Fort Augustus is a Village 31 miles
north of Fort William, 34 miles
south of Inverness, in the Great
Fort Augustus is popular for Boat
Trips on Loch Ness, the Caledonian Canal
Centre for information on the Canal, the
Clansman Centre that shows Clan living
conditions and clothing from the 1600s,
and Walking on the Great Glen Way.
View a Click on Map for the Area
Attractions and Mountains.
The top images show the centre of Fort
Augustus with the Caledonian
Canal Locks running through the middle of
the Village with Cafes and Diners all around,
one of the most scenic Villages in
Boat Trips on
Loch Ness are the top attraction, on Cruise
Boats or fast RIBs. The Cruise Boats have Sonar
that search for the Loch Ness
The Caledonian Canal
Centre is in the Village centre with a
Heritage Centre giving information on the
Canal, Shop selling local produce, and
The Clansman Centre
is in the Village centre next to the Tour Boats
booking office. This is a former 1800s School,
converted to a museum showing living conditions
of Clans in the 1600s.
Abbey is the most prominent building in the
Village, completed in 1880 for John
Crichton-Stuart, 3rd Marquess of Bute, as he
attempted to restore Monasteries in Scotland.
The Abbey was bought in the early 2,000s to be
converted to Apartments. You can only view the
Abbey from the Canal Walk. This is the site of
the old Fort from where the Village takes its
The 79 mile (126 km) Great Glen Way
walking route from Fort William to Inverness
passes through Fort Augustus.
The top section on the Great Glen Way is the
High Route from Fort Augustus north to
Invermoriston, 7.5 miles / 12km with great
views over Loch Ness. Web Page. This
is a good walk out and back to Fort Augustus,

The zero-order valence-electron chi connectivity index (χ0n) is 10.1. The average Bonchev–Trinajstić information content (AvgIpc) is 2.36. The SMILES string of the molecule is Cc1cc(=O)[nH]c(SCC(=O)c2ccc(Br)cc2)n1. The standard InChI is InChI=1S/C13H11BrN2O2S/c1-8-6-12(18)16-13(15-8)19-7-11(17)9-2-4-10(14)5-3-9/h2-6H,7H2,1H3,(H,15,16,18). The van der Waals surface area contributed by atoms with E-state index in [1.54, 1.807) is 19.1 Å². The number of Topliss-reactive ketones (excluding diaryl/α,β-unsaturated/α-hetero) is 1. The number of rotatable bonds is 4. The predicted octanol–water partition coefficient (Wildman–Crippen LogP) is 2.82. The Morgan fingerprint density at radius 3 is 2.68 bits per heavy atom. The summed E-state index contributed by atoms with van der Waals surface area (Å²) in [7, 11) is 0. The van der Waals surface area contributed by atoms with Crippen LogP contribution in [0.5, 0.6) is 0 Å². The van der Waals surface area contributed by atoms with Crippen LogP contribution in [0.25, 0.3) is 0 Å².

or walk out and bus back.
The Great Glen Canoe Trail
is also becoming popular with people paddling
between Fort William and Inverness.
Fort Augustus History
The original name for the Village was
1714 - Queen Anne Stuart died without
leaving an heir. This led to the English
Parliament choosing her German cousin George to
become King of Britain.
1715 - the second Jacobite Rising began with many Scots
fighting to have James Francis Edward Stuart
become King in place of George I. The English
Government opposed Stuart, claiming he was a
Catholic that was a good friend of their enemy
1716 - Stuart fled to France where he lived
in exile, ending that Rising.
1729 - 1742 - General Wade built a Fort here
named Fort Augustus, after Prince William
Augustus, who later became Duke of
Cumberland. The Duke was known for his
brutal treatment of Highlanders during the last
The Village that grew around the Fort took
on the name Fort Augustus.
Many Forts, Military Roads, and Bridges were
built throughout Scotland at that time to try
and prevent any more Jacobite Risings.
1746 March - Fort Augustus was captured by
the Jacobite's during the Third Rising.
1746 April - advancing Government Troops led
to the Jacobite's moving north to Inverness
where the Battle of Culloden took place
in that moth, last Jacobite battle, ending with
the Jacobite's defeated by Government
1822 - the Caledonian
Canal was completed, linking Fort William
and Inverness with 60 miles / 97 km of
1867 - the Fort was sold to the Lovat
1876 - the land with the remains of the Fort
were used to build the Benedictine, Fort
Augustus Abbey. A School was opened at the
Abbey some time later.
1993 - the School at Fort Augustus Abbey was
1994 - the Abbey was used as a Heritage
Centre in an attempt to fund its upkeep.
1998 - the Monks abandoned the Abbey with
the Lovat family selling it to Terry
2000s - Fort Augustus Abbey was converted to
apartments, some of which can be rented for
2018 - the Caledonian Canal Centre was moved
to a new building in the Village centre.
Today - the village has a large car park on
its northwest side that holds many cars and
tour buses. Although Boat Tours have been
popular for years, fast RIBs have now began
operating, allowing more adventurous tours of